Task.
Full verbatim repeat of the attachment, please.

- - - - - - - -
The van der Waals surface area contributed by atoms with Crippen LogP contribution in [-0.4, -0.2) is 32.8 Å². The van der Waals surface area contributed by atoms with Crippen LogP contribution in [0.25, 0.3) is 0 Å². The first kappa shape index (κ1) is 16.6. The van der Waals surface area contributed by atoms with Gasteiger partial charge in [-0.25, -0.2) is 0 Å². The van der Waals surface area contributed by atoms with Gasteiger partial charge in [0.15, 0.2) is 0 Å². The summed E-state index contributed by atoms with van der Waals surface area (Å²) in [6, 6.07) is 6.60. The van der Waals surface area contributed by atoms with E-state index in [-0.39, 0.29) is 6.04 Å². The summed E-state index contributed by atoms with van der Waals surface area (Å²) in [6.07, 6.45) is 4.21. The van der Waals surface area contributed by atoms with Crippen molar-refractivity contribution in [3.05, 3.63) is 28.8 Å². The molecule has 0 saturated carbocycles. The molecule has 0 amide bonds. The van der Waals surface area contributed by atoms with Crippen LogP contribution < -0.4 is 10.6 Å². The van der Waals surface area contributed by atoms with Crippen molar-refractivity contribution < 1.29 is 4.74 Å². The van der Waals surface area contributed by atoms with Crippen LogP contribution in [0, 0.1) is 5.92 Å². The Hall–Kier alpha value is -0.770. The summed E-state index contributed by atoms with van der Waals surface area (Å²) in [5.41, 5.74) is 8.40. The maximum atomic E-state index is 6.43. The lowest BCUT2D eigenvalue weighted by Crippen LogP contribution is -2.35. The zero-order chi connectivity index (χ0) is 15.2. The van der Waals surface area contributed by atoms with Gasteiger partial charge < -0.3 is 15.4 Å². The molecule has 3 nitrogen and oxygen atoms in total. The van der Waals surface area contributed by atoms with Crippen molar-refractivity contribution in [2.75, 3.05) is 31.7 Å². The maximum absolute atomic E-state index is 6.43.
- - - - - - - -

The van der Waals surface area contributed by atoms with Crippen LogP contribution in [-0.4, -0.2) is 32.8 Å². The van der Waals surface area contributed by atoms with Crippen LogP contribution in [0.25, 0.3) is 0 Å². The first kappa shape index (κ1) is 16.6. The van der Waals surface area contributed by atoms with Gasteiger partial charge in [-0.25, -0.2) is 0 Å². The van der Waals surface area contributed by atoms with Gasteiger partial charge in [0.15, 0.2) is 0 Å². The summed E-state index contributed by atoms with van der Waals surface area (Å²) in [6, 6.07) is 6.60. The van der Waals surface area contributed by atoms with E-state index in [-0.39, 0.29) is 6.04 Å². The summed E-state index contributed by atoms with van der Waals surface area (Å²) in [6.07, 6.45) is 4.21. The van der Waals surface area contributed by atoms with Crippen molar-refractivity contribution in [3.05, 3.63) is 28.8 Å². The molecule has 0 saturated carbocycles. The molecule has 0 amide bonds. The van der Waals surface area contributed by atoms with Crippen LogP contribution < -0.4 is 10.6 Å². The van der Waals surface area contributed by atoms with Crippen molar-refractivity contribution < 1.29 is 4.74 Å². The van der Waals surface area contributed by atoms with Crippen LogP contribution in [0, 0.1) is 5.92 Å². The Hall–Kier alpha value is -0.770. The summed E-state index contributed by atoms with van der Waals surface area (Å²) in [5.41, 5.74) is 8.40. The maximum atomic E-state index is 6.43. The lowest BCUT2D eigenvalue weighted by Crippen LogP contribution is -2.35. The zero-order chi connectivity index (χ0) is 15.2. The van der Waals surface area contributed by atoms with Gasteiger partial charge < -0.3 is 15.4 Å². The molecule has 3 nitrogen and oxygen atoms in total. The van der Waals surface area contributed by atoms with Crippen molar-refractivity contribution in [2.75, 3.05) is 31.7 Å². The maximum absolute atomic E-state index is 6.43.